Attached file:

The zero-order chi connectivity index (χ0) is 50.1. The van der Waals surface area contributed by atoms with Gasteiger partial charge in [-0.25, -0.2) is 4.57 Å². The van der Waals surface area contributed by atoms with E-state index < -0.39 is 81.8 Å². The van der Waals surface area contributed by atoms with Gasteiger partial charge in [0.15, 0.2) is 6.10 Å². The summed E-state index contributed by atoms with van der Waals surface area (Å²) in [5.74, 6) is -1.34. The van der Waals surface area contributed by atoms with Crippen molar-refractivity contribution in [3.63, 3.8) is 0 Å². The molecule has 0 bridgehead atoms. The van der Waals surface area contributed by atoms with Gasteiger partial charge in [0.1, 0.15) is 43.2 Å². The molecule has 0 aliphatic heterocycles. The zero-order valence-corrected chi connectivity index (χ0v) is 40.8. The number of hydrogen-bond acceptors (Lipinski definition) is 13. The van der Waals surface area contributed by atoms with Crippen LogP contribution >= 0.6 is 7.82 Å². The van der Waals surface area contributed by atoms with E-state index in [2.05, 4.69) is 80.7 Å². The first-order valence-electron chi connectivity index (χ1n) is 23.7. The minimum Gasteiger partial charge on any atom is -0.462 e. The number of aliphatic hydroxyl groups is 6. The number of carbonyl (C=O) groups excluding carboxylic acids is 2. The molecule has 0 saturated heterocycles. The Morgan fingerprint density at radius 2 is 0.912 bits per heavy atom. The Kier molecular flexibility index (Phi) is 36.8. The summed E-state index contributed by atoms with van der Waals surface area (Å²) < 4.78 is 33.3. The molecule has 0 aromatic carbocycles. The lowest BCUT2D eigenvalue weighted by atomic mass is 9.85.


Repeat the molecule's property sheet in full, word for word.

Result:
The zero-order chi connectivity index (χ0) is 50.1. The van der Waals surface area contributed by atoms with Gasteiger partial charge in [-0.25, -0.2) is 4.57 Å². The van der Waals surface area contributed by atoms with E-state index < -0.39 is 81.8 Å². The van der Waals surface area contributed by atoms with Gasteiger partial charge in [0.15, 0.2) is 6.10 Å². The summed E-state index contributed by atoms with van der Waals surface area (Å²) in [5.74, 6) is -1.34. The van der Waals surface area contributed by atoms with Crippen molar-refractivity contribution in [3.63, 3.8) is 0 Å². The molecule has 0 bridgehead atoms. The van der Waals surface area contributed by atoms with Gasteiger partial charge in [0.1, 0.15) is 43.2 Å². The molecule has 0 aliphatic heterocycles. The zero-order valence-corrected chi connectivity index (χ0v) is 40.8. The number of hydrogen-bond acceptors (Lipinski definition) is 13. The van der Waals surface area contributed by atoms with Crippen LogP contribution >= 0.6 is 7.82 Å². The van der Waals surface area contributed by atoms with E-state index in [2.05, 4.69) is 80.7 Å². The first-order valence-electron chi connectivity index (χ1n) is 23.7. The minimum Gasteiger partial charge on any atom is -0.462 e. The number of aliphatic hydroxyl groups is 6. The number of carbonyl (C=O) groups excluding carboxylic acids is 2. The molecule has 0 saturated heterocycles. The Morgan fingerprint density at radius 2 is 0.912 bits per heavy atom. The Kier molecular flexibility index (Phi) is 36.8. The summed E-state index contributed by atoms with van der Waals surface area (Å²) < 4.78 is 33.3. The molecule has 0 aromatic carbocycles. The lowest BCUT2D eigenvalue weighted by atomic mass is 9.85.